Journal Article

Standard haemodynamic measurements

Jürgen Vogt, Johannes Heintze, Barbara Lamp, Bert Hansky and Dieter Horstkotte

in European Heart Journal Supplements

Published on behalf of European Society of Cardiology

Volume 6, issue suppl_D, pages D29-D34
Published in print August 2004 | ISSN: 1520-765X
Published online August 2004 | e-ISSN: 1554-2815 | DOI:
Standard haemodynamic measurements

Show Summary Details


Aims Several studies on the acute effect of cardiac resynchronization in patients with advanced heart failure (HF) and left bundle branch block (LBBB) have shown that left and biventricular stimulation increase pulse pressure and contractility, while patients with a QRS complex [math]150 ms may deteriorate during stimulation.

Methods and results Patients with LBBB, severe HF and a QRS width [math]150 ms underwent right, left and biventricular stimulation at different AV delays. Acute response was defined as 10% pulse pressure increase. 165 of 188 patients (88%) in sinus rhythm (47 women, mean age 62.5±10 years, ejection fraction 23±8%, NYHA class 3.1±0.3) were regarded acute responders. 10% of 103 patients with dilated cardiomyopathy and 16.5% of 79 patients with coronary artery disease were considered non-responders. 29 patients (81%) with two posterolateral veins were acute responders with 10 of them (33%) being responders in only one vein. 54 patients had an atrio-left ventricular pulse pressure increase of 10.7±10.6%, 9.8±6.4% in 48 patients with atrio-biventricular stimulation. At one-year follow-up, heart failure had significantly improved from NYHA class 3.1±0.4 to 2.1±0.7 ([math]), VO2peak from 12.7±2.8 to 15.9±3.6 ml/min/kg. Left ventricular enddiastolic diameter being an indicator of reverse remodelling decreased from 80.5±10.5 to 73.3±13 ([math]).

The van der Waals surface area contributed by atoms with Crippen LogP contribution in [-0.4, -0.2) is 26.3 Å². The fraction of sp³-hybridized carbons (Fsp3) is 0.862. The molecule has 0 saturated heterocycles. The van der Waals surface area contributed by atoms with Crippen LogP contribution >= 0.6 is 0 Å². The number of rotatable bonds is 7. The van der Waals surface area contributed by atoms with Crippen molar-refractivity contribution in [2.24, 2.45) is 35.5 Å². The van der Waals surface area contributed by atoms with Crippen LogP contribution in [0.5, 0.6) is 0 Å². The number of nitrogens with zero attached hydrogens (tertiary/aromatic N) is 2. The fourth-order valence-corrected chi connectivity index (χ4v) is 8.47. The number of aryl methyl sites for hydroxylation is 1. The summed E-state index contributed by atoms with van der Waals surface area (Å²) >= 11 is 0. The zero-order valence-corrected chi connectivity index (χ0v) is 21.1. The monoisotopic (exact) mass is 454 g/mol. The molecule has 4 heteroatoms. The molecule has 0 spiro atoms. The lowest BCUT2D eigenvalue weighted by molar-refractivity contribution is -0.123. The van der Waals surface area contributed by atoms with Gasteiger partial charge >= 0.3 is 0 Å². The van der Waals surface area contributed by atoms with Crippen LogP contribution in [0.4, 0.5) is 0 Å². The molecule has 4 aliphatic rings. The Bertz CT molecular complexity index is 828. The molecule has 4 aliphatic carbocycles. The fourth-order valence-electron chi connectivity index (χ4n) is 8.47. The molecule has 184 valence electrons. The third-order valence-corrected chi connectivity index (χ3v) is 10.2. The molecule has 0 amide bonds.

Conclusion Haemodynamic testing before CRT allows the identification of acute non-responders as well as the best mode and site of stimulation and the optimal atrioventricular delay in responders.

Keywords: Heart failure; Resynchronization; Stimulation site; Stimulation mode; Pulse pressure; Responder

Journal Article.  2790 words.  Illustrated.

Subjects: Cardiovascular Medicine

Full text: subscription required

How to subscribe Recommend to my Librarian

Users without a subscription are not able to see the full content. Please, subscribe or login to access all content.